electro-, electr-, electri-
(Greek > Latin: electric, electricity; from amber, resembling amber, generated from amber which when rubbed vigorously [as by friction], produced the effect of static electricity)
Electronics in our lives consists of numerous tools
Equipment which we use everyday relies on electronics to function including calculators, car controls, cameras, washing machines, medical scanners, mobile telephones, radar systems, computers; as well as many other applications or devices which are listed in this unit.
2. The end of a line where signals are either transmitted or received, or a point along the length of a line where the signals are made available to an apparatus: Randy, the fired train conductor, attempted to disrupt the electric terminals at the railroad station so the trains could not run on time.
A thermocouple is a thermoelectric device used to measure temperatures accurately, especially one consisting of two dissimilar metals joined so that a potential difference generated between the points of contact is a measure of the temperature difference between the points.
One junction is at the temperature to be measured, the second is at a fixed temperature. The electromotive force generated depends upon the temperature difference.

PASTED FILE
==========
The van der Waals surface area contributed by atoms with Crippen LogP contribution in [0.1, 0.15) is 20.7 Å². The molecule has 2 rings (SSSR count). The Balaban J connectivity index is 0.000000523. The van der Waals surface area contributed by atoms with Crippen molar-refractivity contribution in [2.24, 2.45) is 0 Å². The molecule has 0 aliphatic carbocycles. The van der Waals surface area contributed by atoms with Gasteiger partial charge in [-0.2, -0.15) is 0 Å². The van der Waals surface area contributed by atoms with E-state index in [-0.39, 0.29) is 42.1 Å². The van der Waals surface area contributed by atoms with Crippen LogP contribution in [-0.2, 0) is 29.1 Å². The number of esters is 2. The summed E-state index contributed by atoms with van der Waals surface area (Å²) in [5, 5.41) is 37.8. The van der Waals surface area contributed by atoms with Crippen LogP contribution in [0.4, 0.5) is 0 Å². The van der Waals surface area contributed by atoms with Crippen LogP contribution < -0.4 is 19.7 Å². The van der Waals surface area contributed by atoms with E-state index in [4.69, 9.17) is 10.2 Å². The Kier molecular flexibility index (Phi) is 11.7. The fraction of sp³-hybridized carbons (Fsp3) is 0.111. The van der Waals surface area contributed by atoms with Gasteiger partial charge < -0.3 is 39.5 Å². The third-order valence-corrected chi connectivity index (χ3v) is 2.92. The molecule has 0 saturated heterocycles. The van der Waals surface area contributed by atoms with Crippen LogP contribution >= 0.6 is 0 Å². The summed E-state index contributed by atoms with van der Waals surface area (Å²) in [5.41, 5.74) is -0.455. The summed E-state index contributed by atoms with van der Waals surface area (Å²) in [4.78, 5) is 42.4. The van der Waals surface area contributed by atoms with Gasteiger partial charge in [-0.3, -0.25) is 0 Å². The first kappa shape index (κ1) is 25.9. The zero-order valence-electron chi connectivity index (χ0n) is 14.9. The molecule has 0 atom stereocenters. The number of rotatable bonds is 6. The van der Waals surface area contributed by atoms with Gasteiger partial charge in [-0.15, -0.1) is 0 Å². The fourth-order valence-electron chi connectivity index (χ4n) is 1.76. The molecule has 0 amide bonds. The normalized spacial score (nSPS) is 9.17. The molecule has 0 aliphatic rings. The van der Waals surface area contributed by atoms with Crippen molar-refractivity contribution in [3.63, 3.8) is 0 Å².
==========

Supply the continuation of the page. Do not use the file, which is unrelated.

Electricity is also used in the movement of vehicles in other ways, but these forms are not usually included in the category of electric traction; examples include, battery-powered electric automobiles, battery-propelled vans for city delivery or warehouse use, and modern diesel-electric locomotives in which the wheels are driven by electric motors powered by diesel engines.
Vehicle-type alarm systems can usually detect electric transients in such activities, as starting the engine or opening a door, which can initiate a courtesy light that indicates a disturbance in the circuit that can result in making a warning alert.
2. The process of selecting a desired frequency on a component; such as, a receiver, a transmitter, or an oscillator, without using mechanical devices.
Three different systems of electric units are used:
- The electromagnetic unit.
- The electrostatic unit.
- The ordinary or practical units.
The commonly used practical units are the ampere or unit of current, the volt or unit of electromotive force, the ohm or unit of resistance, the coulomb or unit of quantity, the farad or unit of capacitance, and the watt or unit of power.
2. The force on a stationary positive electrical charge per unit charge at a point in an electric field.
It is usually measured in volts per meter.
2. Any ground vehicle whose original source of energy is electric power; such as, an electric car or an electric locomotive.
2. A system of electric conductors and components for conveying electric power from a source to the point of use.
In general, electric wiring for light and power must convey energy safely and reliably with low power losses, and must deliver it to the point of use in an adequate quantity at a rated voltage.
Electric wiring systems are designed to provide a constant voltage to the load within the capacity limits of the system.